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1.
JMIR Public Health Surveill ; 9: e42143, 2023 07 10.
Article in English | MEDLINE | ID: covidwho-20236909

ABSTRACT

BACKGROUND: Distributing COVID-19 vaccines to the public was an important task for the governments of each country. Because of various limitations, priority settings for vaccination were determined at the time of mass vaccination. However, trends between vaccine intention and uptake, as well as reasons for getting vaccinated or not getting vaccinated, among these groups were understudied, undermining verification of the legitimacy of priority selection. OBJECTIVE: This study aims to illustrate a trend from prior COVID-19 vaccine intention, when the vaccine was not available, to the actual uptake within 1 year when all residents had access to the vaccine, to illustrate a change of reason for getting vaccinated or not getting vaccinated and to examine whether priority settings predicted subsequent vaccination uptake. METHODS: Prospective cohort, web-based, self-administered surveys were conducted in Japan at 3 time points: February 2021, September to October 2021, and February 2022. In total, 13,555 participants (age: mean 53.1, SD 15.9 years) provided valid responses, with a 52.1% follow-up rate. On the basis of the information obtained in February 2021, we identified 3 types of priority groups: health care workers (n=831), people aged ≥65 years (n=4048), and those aged 18 to 64 years with underlying medical conditions (n=1659). The remaining patients were treated as nonpriority (n=7017). Modified Poisson regression analysis with a robust error estimated the risk ratio for COVID-19 vaccine uptake after adjusting for socioeconomic background, health-seeking behavior, attitude toward vaccines, and COVID-19 infection history. RESULTS: In February 2021, a total of 5182 out of 13,555 (38.23%) respondents expressed their intention to get vaccinated. In February 2022, a total of 1570 out of 13,555 (11.6%) respondents completed the third dose and 10,589 (78.1%) respondents completed the second dose. Prior vaccine intention and subsequent vaccine coverage rates were higher in the priority groups. Protection of themselves and their families from potential infection was the most frequent reason for getting vaccinated, whereas concern about side effects was the most frequent reason for hesitation across the groups. Risk ratios for received, reserved, or intended for vaccination in February 2022 were 1.05 (95% CI 1.03-1.07) for the health care worker group, 1.02 (95% CI 1.005-1.03) for the older adult group, and 1.01 (95% CI 0.999-1.03) for the preexisting conditions group compared with the nonpriority group. Prior vaccine intention and confidence in vaccines were strong predictors of vaccine uptake. CONCLUSIONS: The priority settings at the start of the COVID-19 vaccination program had a significant impact on vaccine coverage after 1 year. The priority group for vaccination achieved higher vaccination coverage in February 2022. There was room for improvement among the nonpriority group. The findings of this study are essential for policy makers in Japan and other countries to develop effective vaccination strategies for future pandemics.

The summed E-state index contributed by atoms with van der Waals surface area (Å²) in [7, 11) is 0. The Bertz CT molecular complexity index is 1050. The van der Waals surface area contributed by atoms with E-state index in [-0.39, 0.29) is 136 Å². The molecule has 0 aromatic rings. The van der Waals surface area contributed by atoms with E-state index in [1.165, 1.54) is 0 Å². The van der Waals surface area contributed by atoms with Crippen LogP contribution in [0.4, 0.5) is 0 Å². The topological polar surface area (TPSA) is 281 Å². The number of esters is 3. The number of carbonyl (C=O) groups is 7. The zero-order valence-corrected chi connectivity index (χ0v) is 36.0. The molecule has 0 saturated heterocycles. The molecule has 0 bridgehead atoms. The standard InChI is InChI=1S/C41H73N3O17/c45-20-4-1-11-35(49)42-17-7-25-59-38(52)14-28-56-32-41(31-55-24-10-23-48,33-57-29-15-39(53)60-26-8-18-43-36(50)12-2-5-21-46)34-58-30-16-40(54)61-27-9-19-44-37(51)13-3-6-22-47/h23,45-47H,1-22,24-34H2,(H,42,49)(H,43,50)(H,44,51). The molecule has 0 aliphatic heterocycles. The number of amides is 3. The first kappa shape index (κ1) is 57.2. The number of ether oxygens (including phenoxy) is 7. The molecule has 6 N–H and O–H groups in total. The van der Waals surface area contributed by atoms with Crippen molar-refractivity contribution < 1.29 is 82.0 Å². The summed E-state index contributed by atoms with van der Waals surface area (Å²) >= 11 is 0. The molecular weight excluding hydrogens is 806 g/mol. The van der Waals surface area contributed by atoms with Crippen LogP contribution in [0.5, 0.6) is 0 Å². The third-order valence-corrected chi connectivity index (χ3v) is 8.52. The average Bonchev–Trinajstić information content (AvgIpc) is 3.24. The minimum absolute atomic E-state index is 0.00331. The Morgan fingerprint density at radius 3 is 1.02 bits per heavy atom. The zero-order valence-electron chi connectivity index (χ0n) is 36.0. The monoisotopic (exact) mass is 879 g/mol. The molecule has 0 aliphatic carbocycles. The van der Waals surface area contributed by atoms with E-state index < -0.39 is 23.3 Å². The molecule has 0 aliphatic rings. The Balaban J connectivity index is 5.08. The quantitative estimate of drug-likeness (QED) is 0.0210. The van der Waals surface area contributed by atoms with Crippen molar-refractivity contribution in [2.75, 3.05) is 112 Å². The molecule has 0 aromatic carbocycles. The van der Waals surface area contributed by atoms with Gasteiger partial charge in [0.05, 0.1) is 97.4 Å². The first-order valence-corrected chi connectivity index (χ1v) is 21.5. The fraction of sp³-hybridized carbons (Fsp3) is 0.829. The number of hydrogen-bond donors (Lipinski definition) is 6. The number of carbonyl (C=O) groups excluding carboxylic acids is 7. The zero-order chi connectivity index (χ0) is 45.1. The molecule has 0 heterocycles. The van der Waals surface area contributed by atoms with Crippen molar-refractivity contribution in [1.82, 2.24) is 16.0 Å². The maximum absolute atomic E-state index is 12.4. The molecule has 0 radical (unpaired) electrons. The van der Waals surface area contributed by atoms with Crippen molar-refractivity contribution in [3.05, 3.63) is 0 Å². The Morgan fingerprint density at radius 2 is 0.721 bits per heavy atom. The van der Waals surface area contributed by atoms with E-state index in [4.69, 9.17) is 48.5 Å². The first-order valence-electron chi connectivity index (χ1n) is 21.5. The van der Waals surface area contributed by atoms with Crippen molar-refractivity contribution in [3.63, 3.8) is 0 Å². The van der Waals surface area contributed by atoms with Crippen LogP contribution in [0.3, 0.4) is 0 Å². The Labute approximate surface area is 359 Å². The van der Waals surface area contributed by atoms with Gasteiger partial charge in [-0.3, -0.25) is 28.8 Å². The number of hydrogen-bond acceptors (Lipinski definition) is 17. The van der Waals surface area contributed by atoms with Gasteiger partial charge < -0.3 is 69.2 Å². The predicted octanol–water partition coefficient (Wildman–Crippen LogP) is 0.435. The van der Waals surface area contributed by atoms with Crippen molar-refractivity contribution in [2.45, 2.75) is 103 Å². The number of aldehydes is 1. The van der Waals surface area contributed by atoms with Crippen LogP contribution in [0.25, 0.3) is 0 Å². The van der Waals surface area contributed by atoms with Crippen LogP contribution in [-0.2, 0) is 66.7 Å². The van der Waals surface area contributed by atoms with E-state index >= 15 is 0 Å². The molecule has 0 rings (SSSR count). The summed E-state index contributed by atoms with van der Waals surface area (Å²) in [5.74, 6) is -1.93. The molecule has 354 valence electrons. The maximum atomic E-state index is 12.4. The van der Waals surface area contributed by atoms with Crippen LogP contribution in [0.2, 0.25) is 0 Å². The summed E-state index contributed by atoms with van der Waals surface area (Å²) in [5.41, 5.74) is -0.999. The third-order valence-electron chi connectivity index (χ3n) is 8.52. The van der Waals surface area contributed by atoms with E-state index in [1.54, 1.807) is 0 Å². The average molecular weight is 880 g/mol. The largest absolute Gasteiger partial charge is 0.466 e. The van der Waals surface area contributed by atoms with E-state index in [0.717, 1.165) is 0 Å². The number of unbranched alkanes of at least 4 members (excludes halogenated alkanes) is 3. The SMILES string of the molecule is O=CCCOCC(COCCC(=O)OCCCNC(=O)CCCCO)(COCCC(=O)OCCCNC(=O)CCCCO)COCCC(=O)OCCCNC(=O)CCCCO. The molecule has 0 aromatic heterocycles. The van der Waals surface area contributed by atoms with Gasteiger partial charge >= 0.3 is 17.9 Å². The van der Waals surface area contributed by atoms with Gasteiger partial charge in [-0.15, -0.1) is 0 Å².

Subject(s)
COVID-19 , Vaccines , Humans , Aged , Middle Aged , COVID-19 Vaccines , Prospective Studies , Japan/epidemiology , Mass Vaccination , COVID-19/prevention & control , Vaccination
2.
Environ Health Prev Med ; 28: 10, 2023.
Article in English | MEDLINE | ID: covidwho-2224354

ABSTRACT

BACKGROUND: Before the COVID-19 vaccine became available, many Japanese people were undecided about whether or not to receive them. Their decisions were keys to achieving herd immunity. The impact of the type of information source on the COVID-19 vaccine uptake decision-making process remains unclear. We aimed to investigate the association between information source usage on COVID-19 and subsequent vaccine uptake status among those who have yet to decide whether to receive vaccines from non-prioritized people for vaccination. METHODS: Prospective cohort online self-administered surveys were conducted in February 2021 (T1), before the start of the mass vaccination program, and September-October 2021 (T2), when the vaccines were available to all citizens. The survey's target population was registered monitors of an Internet research company. Participants who answered "I want to get vaccinated after waiting to see how it goes." at T1 were eligible for analysis. The outcome variable was the COVID-19 vaccine uptake status in T2, and the predictors were 20 types of information sources, categorized based on people (family members, etc.), institutions (governments, etc.), or media (TV news, etc.). Adjusted odds ratio and 95% confidence intervals were estimated using logistic regression adjusted for possible confounders. RESULTS: The 5,139 respondents, mean age and standard deviation was 42.8 ± 12.5, 55.7% female, were eligible for analysis. 85.7% completed vaccination (including reserved/intended people) in T2. In the multivariate logistic analysis, odds ratios (95% confidence interval) for vaccine uptake were 1.49 (1.18-1.89) for workplaces/schools, 1.81 (1.33-2.47) for LINE, 0.69 (0.55-0.86) for Internet news and 0.62 (0.48-0.82) for video sharing sites. CONCLUSIONS: The type of information source usage played an important role in the decision to vaccinate against COVID-19. Although caution is needed in interpreting the results, obtaining information from workplaces/schools and LINE was influential in promoting immunization.